Borstelmann expounds on America's growing inclusivity

· 3 min read

Borstelmann expounds on America's growing inclusivity

Borstelmann Lecture
Craig Chandler | University Communication
Tim Borstelmann, E.N. and Katharine Thompson Professor of Modern World History, delivers the Nebraska Lecture April 25.

Despite the nativist and anti-immigration rhetoric that has won politically in recent years, historian Tim Borstelmann shared historical evidence of ever-growing inclusivity in the United States, during the N150 Nebraska Lecture April 25.

The lecture, which was held in the Nebraska Union Auditorium, is the fourth in the year-long series celebrating the 150th anniversary of the University of Nebraska-Lincoln.

Borstelmann, E.N. and Katharine Thompson Professor of Modern World History, took listeners on a journey through the past two centuries and demonstrated how American citizens have embraced foreigners, and become a “radically inclusive society.”

“American society operated much like an amoeba does with foreign objects. After an initial encounter, and amoeba slowly surrounds and absorbs the foreign,” Borstelmann said. “What used to be outside becomes inside. This process happened in the United States, with cuisine, the continual evolution of popular taste to absorb new ethnic traditions.”

The Hearts of Foreigners: How Americans Understand Others
Nebraska Lecture: Tim Borstelmann

Calling on a quote from the Stanley Kubrick-directed film, “Full Metal Jacket,” Borstelmann explained that much of the reason Americans are inclusive is American exceptionalism.

“This universalist assumption arises not merely in fiction or art,” Borstelmann said. “John Pryor, a U.S. Army sergeant serving in Iraq two decades later, explained precisely the same view to journalist George Packer, ‘In my heart, I believe everybody is American.’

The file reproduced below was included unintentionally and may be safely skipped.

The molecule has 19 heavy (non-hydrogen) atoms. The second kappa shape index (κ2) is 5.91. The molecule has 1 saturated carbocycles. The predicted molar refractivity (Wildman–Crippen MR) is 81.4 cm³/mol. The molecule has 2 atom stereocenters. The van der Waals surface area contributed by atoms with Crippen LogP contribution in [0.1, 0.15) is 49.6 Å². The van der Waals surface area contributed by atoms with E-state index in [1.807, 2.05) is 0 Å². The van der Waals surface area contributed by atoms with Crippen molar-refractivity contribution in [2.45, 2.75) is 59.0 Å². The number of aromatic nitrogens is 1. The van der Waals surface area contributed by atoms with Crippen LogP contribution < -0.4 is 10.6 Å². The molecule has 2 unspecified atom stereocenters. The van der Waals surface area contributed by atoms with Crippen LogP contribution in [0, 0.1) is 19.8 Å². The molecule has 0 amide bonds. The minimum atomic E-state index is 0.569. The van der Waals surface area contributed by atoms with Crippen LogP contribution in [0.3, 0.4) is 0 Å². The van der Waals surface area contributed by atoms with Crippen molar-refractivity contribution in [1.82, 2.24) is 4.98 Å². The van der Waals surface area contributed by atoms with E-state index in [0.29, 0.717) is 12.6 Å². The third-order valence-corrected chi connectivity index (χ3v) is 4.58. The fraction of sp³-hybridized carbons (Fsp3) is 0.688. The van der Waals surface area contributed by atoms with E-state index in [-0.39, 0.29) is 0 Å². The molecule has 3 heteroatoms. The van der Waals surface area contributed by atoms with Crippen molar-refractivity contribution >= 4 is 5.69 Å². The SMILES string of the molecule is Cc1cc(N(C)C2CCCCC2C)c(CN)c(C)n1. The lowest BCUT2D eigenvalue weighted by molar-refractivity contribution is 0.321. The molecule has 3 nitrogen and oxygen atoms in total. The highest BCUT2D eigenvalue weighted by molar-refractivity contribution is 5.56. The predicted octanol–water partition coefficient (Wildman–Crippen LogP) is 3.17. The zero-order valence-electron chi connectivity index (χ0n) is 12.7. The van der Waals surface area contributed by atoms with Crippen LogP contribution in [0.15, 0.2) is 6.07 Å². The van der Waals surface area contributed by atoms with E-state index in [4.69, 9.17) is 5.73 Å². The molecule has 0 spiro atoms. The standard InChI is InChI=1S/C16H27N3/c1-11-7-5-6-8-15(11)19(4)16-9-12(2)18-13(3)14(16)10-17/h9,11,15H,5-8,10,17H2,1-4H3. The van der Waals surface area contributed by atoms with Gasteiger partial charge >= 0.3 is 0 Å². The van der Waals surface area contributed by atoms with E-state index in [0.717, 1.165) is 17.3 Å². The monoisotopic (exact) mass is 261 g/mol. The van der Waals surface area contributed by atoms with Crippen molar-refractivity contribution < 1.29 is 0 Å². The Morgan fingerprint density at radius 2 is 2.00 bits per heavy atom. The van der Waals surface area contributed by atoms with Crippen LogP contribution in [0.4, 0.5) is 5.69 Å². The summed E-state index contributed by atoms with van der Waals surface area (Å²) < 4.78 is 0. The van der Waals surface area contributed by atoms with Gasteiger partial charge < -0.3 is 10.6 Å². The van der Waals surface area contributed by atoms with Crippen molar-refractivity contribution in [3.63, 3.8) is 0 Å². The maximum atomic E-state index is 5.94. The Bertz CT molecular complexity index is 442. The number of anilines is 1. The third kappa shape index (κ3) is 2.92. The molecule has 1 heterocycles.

“There has been an abiding assumption that American culture, American principles and American practices are not only the best ever created by human beings but are also closely aligned with the very essence of human nature. The ultimate logic of American exceptionalism on brightest display during the Cold War held that U.S. history and American institutions had facilitated the full liberation of the human spirit and the fulfillment of the highest human aspirations.”

Borstelmann’s presentation is a preview of his forthcoming book, “The Hearts of Foreigners: How Americans Understand Others,” slated to be published by the Columbia University Press in 2020.

The next Nebraska Lecture will explore “Willa Cather On Campus,” May 7 at 3:30 p.m. in the Mary Riempa Ross Media Arts Center. The talk will be delivered by Kari Ronning, research associate professor of English and co-director of the Willa Cather Journalism project.

Nebraska Lectures are regularly held twice a year, but the series was expanded to monthly talks for the university’s 150th anniversary celebration, supported by a grant from the National Endowment for the Humanities through Humanities Nebraska.

All talks are free and open to the public and are streamed online and available via podcast. Borstelman's lecture is available here.